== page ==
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Untested Sexual Assault Evidence in Law Enforcement Custody

Date Published
October 4, 2009

Rape kits (officially titled Sexual Assault Evidence Collection Kits) are a critical part of the evidence that is collected after a sexual assault.

To determine if untested evidence in a rape kit should be sent to a crime laboratory for analysis, investigating officers should conduct a careful review of all the evidence and the case file. They should also collect biological samples from anyone who had consensual sex with the victim before the assault because the evidence in the rape kit may contain DNA from more than one person. The laboratory can then exclude innocent persons from the pool of suspects. Without these "elimination" samples from innocent sexual partners, profiles obtained from the evidence may not qualify for entry into the FBI’s Combined DNA Index System (CODIS) so profiles from the sexual assault can be searched against profiles of convicted individuals and arrestees.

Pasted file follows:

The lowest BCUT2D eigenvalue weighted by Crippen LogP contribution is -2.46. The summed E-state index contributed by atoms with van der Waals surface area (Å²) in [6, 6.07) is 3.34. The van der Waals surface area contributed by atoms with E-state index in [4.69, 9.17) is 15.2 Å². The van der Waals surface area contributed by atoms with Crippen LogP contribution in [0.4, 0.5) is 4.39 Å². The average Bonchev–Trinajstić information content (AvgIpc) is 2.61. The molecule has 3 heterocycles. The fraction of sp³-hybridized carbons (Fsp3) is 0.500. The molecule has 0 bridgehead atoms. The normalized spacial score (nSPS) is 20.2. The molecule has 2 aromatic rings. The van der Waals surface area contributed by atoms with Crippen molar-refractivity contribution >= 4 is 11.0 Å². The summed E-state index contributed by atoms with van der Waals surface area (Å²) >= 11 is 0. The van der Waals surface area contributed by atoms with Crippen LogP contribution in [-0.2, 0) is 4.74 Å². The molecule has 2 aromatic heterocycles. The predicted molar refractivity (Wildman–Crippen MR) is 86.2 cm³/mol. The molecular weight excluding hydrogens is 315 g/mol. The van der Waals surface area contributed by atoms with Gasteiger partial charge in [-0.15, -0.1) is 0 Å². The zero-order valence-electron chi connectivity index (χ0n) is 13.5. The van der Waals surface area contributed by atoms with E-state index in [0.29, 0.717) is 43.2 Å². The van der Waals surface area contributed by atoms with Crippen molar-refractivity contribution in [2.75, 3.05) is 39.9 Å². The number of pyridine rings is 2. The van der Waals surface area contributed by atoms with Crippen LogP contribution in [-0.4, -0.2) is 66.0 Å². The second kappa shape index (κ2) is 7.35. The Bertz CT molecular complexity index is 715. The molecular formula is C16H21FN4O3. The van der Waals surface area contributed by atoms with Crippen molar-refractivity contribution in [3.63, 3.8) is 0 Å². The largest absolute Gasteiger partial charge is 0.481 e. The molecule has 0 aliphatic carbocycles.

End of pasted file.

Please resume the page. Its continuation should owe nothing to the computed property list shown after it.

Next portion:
Rape kits may not be sent to the lab for a number of reasons. For example, the victim withdraws the criminal complaint, or there is no question about the identity of the parties involved. Additionally, DNA may be available from other evidence not in the rape kit, such as the victim’s clothing, bedding and other objects. Other probative evidence, such as hairs, fibers, soil or latent prints, may provide valuable case information.

Sexual assault cases are very complex. Each one needs to be appropriately evaluated to determine the best approach to not only identify and prosecute the person who committed the crime, but to exonerate the innocent as well.

Learn more about Untested Evidence in Sexual Assault Cases.

Date Published: October 4, 2009